Renewable industries ‘way too quiet’


The renewable technology sector in Australia is “way too quiet,” Independent Member of Parliament for Warringah, Zali Steggall, said the Smart Energy Council’s Emergency Fuel Summit in Sydney yesterday.

Renewables, she said, are nowhere near active enough in the lobbying space. Ultimately this silence has allowed fossil fuel industries continue their domination here and has lent polluting industries a greater voice and influence over politics in this country.

Her message was if Australia is to avert climate catastrophe, renewable industries will need to get louder, fast.

The MP pointed to online resource, a thinktank providing data on business impacts relating to the climate crisis. The thinktank found during the pandemic the oil and gas sector dominated Australia climate-related policy battles.

It said fossil fuel industries were “more than twice as likely” to succeed based on its detailed assessments on “quick wins” when it came to policy.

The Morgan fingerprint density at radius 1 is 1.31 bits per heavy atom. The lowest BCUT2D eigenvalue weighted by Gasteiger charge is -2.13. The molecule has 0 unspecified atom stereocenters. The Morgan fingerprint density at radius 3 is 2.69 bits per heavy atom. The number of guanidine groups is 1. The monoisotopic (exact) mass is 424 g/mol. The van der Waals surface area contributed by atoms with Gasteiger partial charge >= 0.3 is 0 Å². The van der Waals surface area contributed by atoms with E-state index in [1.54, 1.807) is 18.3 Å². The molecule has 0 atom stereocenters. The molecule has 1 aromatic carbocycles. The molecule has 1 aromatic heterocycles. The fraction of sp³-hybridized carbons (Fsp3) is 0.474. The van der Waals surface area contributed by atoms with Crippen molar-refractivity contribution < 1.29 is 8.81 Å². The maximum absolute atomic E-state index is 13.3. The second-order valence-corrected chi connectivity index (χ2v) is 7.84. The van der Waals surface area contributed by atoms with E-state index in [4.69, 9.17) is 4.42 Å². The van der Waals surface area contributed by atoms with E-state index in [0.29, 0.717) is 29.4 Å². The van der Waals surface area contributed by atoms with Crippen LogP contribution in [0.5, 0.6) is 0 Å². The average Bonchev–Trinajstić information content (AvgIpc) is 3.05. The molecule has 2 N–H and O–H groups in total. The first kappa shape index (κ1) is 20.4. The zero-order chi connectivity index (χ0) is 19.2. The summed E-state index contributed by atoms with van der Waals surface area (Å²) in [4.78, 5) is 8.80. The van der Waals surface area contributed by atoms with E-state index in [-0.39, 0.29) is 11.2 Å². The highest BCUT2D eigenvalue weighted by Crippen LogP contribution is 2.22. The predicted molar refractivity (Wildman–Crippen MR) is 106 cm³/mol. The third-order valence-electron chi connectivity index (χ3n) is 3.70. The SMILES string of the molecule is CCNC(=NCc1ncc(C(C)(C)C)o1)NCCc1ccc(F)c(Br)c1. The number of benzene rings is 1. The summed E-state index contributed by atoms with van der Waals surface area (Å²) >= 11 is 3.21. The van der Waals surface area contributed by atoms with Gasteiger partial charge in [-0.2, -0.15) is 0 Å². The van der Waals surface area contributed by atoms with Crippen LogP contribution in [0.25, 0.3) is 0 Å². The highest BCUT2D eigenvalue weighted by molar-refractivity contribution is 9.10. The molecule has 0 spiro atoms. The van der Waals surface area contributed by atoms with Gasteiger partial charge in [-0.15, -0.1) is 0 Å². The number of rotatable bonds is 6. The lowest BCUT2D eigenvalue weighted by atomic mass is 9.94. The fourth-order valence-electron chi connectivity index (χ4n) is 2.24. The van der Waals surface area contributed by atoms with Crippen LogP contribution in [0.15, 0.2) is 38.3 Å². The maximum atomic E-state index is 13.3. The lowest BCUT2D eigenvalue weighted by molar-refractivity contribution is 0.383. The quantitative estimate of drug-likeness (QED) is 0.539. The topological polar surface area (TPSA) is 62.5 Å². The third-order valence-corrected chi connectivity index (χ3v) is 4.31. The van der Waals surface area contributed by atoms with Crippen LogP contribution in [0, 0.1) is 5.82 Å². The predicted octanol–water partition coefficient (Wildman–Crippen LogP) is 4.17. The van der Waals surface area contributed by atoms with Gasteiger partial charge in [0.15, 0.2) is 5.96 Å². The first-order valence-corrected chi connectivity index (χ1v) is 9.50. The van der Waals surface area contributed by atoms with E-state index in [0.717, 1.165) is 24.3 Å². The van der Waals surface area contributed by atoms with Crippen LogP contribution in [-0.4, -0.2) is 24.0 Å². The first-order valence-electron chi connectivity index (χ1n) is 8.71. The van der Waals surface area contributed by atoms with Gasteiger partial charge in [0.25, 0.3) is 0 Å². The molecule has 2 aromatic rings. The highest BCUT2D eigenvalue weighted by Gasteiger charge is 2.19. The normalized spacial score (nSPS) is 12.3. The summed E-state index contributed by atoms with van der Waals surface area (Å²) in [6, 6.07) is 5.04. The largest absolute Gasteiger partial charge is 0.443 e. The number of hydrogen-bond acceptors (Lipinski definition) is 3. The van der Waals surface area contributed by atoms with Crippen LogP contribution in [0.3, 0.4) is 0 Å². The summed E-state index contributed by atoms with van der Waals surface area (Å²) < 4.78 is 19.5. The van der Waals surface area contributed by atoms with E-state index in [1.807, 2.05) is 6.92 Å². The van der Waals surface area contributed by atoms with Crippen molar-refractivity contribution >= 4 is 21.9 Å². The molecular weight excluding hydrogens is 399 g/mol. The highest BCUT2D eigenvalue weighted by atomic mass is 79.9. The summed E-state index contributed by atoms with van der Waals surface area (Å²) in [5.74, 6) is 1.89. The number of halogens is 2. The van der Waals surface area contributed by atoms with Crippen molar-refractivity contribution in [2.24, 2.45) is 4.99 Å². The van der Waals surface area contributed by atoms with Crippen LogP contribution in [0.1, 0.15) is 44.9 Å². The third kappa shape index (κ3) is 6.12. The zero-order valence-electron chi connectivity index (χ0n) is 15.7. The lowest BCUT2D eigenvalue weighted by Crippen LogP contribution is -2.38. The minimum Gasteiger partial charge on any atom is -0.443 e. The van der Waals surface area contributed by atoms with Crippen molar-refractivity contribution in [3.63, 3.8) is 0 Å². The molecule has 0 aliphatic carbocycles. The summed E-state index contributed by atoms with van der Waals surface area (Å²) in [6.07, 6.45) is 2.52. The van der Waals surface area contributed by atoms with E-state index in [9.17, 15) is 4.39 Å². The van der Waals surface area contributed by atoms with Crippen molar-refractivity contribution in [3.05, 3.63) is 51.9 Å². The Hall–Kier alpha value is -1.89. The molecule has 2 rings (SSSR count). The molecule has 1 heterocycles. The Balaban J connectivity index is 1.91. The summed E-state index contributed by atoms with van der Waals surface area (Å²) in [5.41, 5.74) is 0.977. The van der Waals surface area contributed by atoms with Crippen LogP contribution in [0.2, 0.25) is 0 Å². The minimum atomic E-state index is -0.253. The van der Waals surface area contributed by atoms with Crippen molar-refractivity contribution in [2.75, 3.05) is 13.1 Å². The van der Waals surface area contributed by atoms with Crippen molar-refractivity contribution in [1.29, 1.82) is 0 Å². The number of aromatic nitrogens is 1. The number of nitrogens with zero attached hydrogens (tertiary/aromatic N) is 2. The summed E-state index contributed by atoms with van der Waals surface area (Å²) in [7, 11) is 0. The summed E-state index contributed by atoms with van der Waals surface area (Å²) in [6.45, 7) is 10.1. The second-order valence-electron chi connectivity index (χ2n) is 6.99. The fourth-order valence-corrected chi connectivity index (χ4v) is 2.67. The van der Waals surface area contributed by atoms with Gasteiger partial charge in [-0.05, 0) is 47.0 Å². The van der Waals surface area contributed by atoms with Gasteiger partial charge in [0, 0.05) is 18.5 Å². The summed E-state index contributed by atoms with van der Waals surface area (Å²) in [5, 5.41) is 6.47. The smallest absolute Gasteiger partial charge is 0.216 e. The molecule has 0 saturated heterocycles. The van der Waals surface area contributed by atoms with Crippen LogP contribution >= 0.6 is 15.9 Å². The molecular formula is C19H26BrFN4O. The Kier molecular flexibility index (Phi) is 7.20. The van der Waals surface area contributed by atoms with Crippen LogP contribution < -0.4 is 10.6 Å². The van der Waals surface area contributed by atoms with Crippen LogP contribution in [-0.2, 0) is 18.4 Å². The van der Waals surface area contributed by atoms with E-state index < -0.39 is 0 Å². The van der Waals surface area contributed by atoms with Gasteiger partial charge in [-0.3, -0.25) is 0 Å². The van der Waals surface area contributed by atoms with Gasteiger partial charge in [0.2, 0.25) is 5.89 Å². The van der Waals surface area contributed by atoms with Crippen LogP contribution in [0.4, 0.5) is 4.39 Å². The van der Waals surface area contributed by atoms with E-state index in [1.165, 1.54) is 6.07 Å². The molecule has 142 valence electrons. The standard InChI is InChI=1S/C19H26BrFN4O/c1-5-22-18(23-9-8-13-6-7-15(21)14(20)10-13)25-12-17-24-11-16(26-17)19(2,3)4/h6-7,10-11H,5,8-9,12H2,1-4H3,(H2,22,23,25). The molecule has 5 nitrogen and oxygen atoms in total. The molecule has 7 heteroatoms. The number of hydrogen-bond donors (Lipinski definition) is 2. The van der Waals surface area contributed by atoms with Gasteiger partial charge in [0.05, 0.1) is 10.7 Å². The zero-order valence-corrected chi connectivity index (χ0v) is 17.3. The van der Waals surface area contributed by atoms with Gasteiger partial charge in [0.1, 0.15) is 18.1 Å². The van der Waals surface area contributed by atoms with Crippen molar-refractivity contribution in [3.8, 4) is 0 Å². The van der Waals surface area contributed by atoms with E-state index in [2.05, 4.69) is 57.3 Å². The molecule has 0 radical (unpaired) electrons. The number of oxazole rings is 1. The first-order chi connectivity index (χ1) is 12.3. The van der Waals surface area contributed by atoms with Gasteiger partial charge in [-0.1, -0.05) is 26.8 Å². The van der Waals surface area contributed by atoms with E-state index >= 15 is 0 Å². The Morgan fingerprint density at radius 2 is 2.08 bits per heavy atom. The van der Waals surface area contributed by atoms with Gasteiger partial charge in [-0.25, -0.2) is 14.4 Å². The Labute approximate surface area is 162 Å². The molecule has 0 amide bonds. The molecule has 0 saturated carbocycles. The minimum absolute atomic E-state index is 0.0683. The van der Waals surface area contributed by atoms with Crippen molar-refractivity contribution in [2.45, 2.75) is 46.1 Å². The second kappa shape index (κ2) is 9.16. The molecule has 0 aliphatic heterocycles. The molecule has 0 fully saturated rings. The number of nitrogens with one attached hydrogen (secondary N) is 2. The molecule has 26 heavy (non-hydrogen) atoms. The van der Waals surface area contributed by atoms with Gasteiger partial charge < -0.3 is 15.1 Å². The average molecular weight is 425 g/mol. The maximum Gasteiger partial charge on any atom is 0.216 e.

While much of the fault for Australia’s climate inaction does fall on the political class, Steggall said, the renewables sector also needs to take responsibility for advocating for itself and strengthening its political influence.

Her message followed an address from Admiral Chris Barrie, who served as Chief of the Australian Defence Force from 1998 to 2002. Since then, Admiral Barrie has been active in tracking climate risks to Australia.

He described climate change as the greatest threat to the security of Australia.

Alarmingly, he categorised the country’s preparedness on that front as “lacking,” saying the country has not dealt adequately with “any challenge of significance” in recent years.

Unlike nuclear war, which he sees as another major threat – albeit one in which power is concentrated in the hands of a few, climate action “rests in the hands of us all,” he said.

He described the upcoming election as the “most important” election in his lifetime. While he criticised the federal government’s failure to act, he took a broad view on the responsibility to avert catastrophe, saying that if Australia fails, there is “no one to blame but ourselves.”

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